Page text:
$latex \mathrm{P} (X < 990) = 0.2$ $latex \mathrm{P} (Z < \frac{990 - 1000}{\sigma}) = 0.2$ $latex -\frac{10}{\sigma} = -0.84162$ $latex \sigma = 11.8$ (ii) $latex \mathrm{P} (Y < 1000) = 0.314$ (iii) $latex Y - X ~\sim~ \mathrm{N}(10, 569.18)$ $latex \mathrm{P} (Y > X) = \mathrm{P} (Y – X > 0) = 0.662$

Students are expected to show the workings for expectation and variance clearly here.

### 2013 A-level H1 Mathematics (8864) Question 7 Suggested Solutions

All solutions here are SUGGESTED. Mr. Teng will hold no liability for any errors. Comments are entirely personal opinions.

Unbiased estimate of mean $= \frac{305}{250} + 75 = 76.22$

Unbiased estimate of variance $= \frac{1}{249} (29555 - \frac{306^{2}}{250}) = 117$

$H_0: \mu = 75$

$H_1: \mu > 75$

Under $H_0$, $\bar{X} ~\sim~ \mathrm{N} (75 \frac{117.2004}{250})$.

From graphing calculator, p-value $= 0.0374 > 0.025$, we do not reject $H_0$.

Thus, there is insufficient evidence at 2.5% level of significance that this type of device can retain information for more than 75 hours.

This question is fairly manageable.

### 2013 A-level H2 Mathematics (9740) Paper 2 Question 12 Suggested Solutions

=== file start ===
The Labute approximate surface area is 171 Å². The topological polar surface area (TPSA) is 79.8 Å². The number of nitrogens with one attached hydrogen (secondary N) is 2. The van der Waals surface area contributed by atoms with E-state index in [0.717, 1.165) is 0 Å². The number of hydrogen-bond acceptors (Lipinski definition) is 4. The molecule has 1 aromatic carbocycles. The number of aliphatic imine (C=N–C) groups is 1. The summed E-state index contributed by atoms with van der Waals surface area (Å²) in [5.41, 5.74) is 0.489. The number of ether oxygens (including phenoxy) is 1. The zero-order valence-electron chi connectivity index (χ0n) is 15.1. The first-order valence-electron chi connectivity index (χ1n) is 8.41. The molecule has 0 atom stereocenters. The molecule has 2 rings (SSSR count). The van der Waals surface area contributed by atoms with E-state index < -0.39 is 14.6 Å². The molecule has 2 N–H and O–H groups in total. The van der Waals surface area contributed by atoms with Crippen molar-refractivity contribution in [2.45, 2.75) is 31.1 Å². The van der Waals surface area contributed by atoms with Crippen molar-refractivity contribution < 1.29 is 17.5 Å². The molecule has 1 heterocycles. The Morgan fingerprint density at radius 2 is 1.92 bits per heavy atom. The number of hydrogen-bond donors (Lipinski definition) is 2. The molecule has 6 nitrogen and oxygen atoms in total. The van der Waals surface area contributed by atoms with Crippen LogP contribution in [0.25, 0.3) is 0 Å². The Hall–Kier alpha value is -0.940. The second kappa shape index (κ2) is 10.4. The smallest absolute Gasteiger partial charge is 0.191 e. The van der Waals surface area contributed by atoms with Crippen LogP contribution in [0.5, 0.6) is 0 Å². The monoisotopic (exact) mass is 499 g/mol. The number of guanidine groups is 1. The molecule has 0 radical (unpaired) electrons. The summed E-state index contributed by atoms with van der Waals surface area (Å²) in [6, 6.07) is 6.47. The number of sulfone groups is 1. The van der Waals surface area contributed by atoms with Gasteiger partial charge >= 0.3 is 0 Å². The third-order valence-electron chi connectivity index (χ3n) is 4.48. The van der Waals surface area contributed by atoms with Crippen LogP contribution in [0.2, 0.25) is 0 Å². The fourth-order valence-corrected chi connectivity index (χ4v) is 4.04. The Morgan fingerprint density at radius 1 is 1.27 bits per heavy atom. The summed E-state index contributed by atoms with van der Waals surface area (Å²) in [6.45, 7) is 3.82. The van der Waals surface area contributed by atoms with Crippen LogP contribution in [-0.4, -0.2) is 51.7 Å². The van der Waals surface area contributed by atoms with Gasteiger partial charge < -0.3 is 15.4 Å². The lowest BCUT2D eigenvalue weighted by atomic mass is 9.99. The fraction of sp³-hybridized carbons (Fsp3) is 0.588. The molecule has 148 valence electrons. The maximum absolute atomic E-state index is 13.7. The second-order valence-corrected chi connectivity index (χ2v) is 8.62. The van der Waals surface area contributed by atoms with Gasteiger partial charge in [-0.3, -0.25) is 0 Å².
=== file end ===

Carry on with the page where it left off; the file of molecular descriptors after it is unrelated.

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(i)
The mean number of absences per day is constant.

(ii)

Let A be the number of absentees from Admin Department on n days.

$A~\sim~\mathrm{Po}(1.2n)$

$latex \mathrm{P}(A=0) = e^{-1.2n} < 0.01$ $latex n > 3.8$

$\therefore, \mathrm{smallest~number~of~days} = 4$

(iii)

Let T be the number of absentees from two Departments on 5 days.

$T~\sim~\mathrm{Po}(19.5)$

$\mathrm{P}(T>20) = 1- \mathrm{P}(T \le 20) = 0.397$

(iv)

Let S be the number of absentees from two Departments on 60 days.

$S~\sim~\mathrm{Po}(234)$

Since $\lambda = 234 > 10, S ~\sim~N(234, 234)$ approximately.

$\mathrm{P}(200 \le S \le 250) = \mathrm{P}(199.5 \le S \le 250.5) = 0.848$

There are several answers to (i), please refer to school notes. Some students still forget to do continuity correction.

### 2013 A-level H2 Mathematics (9740) Paper 2 Question 11 Suggested Solutions